This is the story of two ancient cities, eternally frozen in time: at once too volatile to be spoken of and too deeply entrenched to not claim for. And, as every novel goes, the stories of these two strange cities, thousands of miles away from each other are connected by an underlying theme of unshakeable belief.
The roots of both the cities hold such an important significance for millions of people that yesterday when the disputed chapters of one of them finally came to a kosher end, peace took a sigh of relief.
A Tale Of Two Cities
Ayodhya is said to be the home of Lord Rama, one of the most important deities of the Hindus. During the Mughal rule in India, Babur built Babri Mosque in Ayodhya. The Hindu side claimed that the mosque was built after the demolition of a temple on the site that marked exactly the birthplace of the Lord and the Muslim side denied this claim.
This tug-of-war between both the parties escalated so much over the years that its tremors were felt by the very irreligious fabric that weaves the entire nation together.
Jerusalem, another one of the holiest and most contentious lands in the world, too stands testament to a history of unthinkable violence.
At the centre of Jerusalem is the Al- Aqsa mosque, the third holiest site for Muslims, The Wailing Wall or the Western Wall, part of the holiest site in the world for Jews, and the church of the Holy Sepulchre, believed by Christians to be the place where Jesus was crucified, entombed and resurrected. These structures have witnessed centuries of chaos, turmoil, and slaughter.
War And Peace
Back in Ayodhya, in 1949, an idol of Lord Rama was found inside the Babri Mosque. This led to a protest from the Muslim side, after which both sides moved to court and filed a civil suit. Following the development, the state government had declared the entire area as ‘disputed’ and locked the gates until further orders.
In the same year, Jerusalem was divided between Israel and neighbouring Egypt, Lebanon, and Jordan. Between the time Israel became a state in 1948 and 1967, control of Jerusalem was split with Israel controlling West Jerusalem and Jordan controlling East Jerusalem, including major holy sites in the Old City. Jews were prohibited from visiting their Holy Places in the Old City.
1961 saw the Sunni Central Wakf Board of Uttar Pradesh move to court demanding the removal of idols and possession of Babri Mosque in Ayodhya and just six years later, in 1967, Israel captured and annexed the eastern half of Jerusalem, destroying a building in front of the Western Wall and constructing a square to accommodate tourists and worshippers.
However, police continued to forbid Jews to pray on the Temple Mount and several prime ministers made attempts to change it but failed to do so.
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“2,000 Muslims armed with stones and bottles attacked the group and stoned worshipers at the Western Wall” claimed Rivka Gonen in her book ‘Jewish, Muslim and Christian Perspectives On Mount Temple In Jerusalem’. During the 1990s, more attempts were made for Jewish prayer on the Temple Mount, which were stopped by Israeli police.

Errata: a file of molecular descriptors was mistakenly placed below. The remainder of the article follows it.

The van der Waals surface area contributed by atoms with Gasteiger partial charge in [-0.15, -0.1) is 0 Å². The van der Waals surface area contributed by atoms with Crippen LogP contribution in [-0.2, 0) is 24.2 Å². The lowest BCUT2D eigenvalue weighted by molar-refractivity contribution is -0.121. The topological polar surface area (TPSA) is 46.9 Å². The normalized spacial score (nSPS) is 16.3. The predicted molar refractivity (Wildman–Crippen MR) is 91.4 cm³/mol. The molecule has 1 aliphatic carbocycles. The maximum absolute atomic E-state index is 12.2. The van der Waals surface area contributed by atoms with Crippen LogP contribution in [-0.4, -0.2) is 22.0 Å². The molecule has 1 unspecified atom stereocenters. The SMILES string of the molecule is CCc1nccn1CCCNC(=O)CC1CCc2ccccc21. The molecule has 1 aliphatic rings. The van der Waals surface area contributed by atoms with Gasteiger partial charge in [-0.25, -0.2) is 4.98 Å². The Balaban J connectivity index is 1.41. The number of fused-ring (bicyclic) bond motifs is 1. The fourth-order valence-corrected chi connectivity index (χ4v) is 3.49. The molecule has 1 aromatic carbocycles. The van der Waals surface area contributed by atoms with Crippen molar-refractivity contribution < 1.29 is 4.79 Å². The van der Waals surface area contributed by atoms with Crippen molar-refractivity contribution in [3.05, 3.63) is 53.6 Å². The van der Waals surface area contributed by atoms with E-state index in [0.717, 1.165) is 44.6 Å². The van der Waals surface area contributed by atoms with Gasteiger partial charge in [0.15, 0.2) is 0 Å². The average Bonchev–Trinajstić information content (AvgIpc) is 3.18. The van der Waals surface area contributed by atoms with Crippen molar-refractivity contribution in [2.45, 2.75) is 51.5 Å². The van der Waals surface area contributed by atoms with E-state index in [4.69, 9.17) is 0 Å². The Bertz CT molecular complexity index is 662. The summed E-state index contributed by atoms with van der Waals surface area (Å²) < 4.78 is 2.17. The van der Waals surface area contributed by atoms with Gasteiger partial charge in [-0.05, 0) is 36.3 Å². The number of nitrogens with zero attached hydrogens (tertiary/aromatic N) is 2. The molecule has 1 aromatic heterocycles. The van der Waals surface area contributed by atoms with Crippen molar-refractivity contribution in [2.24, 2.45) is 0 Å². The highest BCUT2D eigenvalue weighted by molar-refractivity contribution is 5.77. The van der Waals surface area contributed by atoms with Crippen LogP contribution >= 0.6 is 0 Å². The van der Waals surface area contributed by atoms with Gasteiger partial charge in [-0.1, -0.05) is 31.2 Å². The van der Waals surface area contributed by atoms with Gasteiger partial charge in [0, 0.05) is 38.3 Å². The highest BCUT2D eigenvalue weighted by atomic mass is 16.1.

In 1992 the demolition of the Babri Masjid took place following which a bloody riot occurred between Hindus and Muslims. The Government of India had set up Liberhan Commission to probe the destruction of the disputed structure of the Babri Masjid after which both parties fought in courts for decades.
Today, devout Jews gather at the Western Wall that originally held the Second Temple, the once Jewish holy temple, with sorrow, hope, and unwavering faith.
For decades, a similar fusion of faith and sadness was prevalent on the faces of devout Hindus who visited Ayodhya and fell into despair on seeing an idol of their God Rama sitting hostage-like in a makeshift tent in the holy city of Ayodhya.
A parallel apprehension is also seen on the faces of devout Muslims visiting these sites for whom both these places also hold immense historical and religious significance.
Even though, the international community does not recognise Israel’s jurisdiction over the disputed territory of Jerusalem as most of the Old City’s population is Palestinian, in 2017, US President Donald Trump recognised Jerusalem as the official capital of Israel and moved the US embassy there.
While, two years later, in 2019, the Supreme Court of India has given a landmark judgement to resolve the Ayodhya conflict wherein the disputed land has been given to Hindus and an alternative land within Ayodhya will be given to Muslims for the construction of a mosque, the Jerusalem crisis seems largely unresolved still.
Both Ayodhya and Jerusalem are a blueprint of religious violence and a workshop of pluralism. For better or for worse, only a few cities can claim this level of religious balance.
Hopefully, times will change and people will rise above petty religious politics to focus on science, technology, and development. Hopefully, one day instead of fighting over temples and mosques, people will join hands to explore the oceans and the galaxies.
And one day, when everyone will have finally seen that we are nothing but a speck of dust in the ever-changing, ever-evolving universe and all we’ve got is each other that these two innocent cities will finally get what they deserve: composure.
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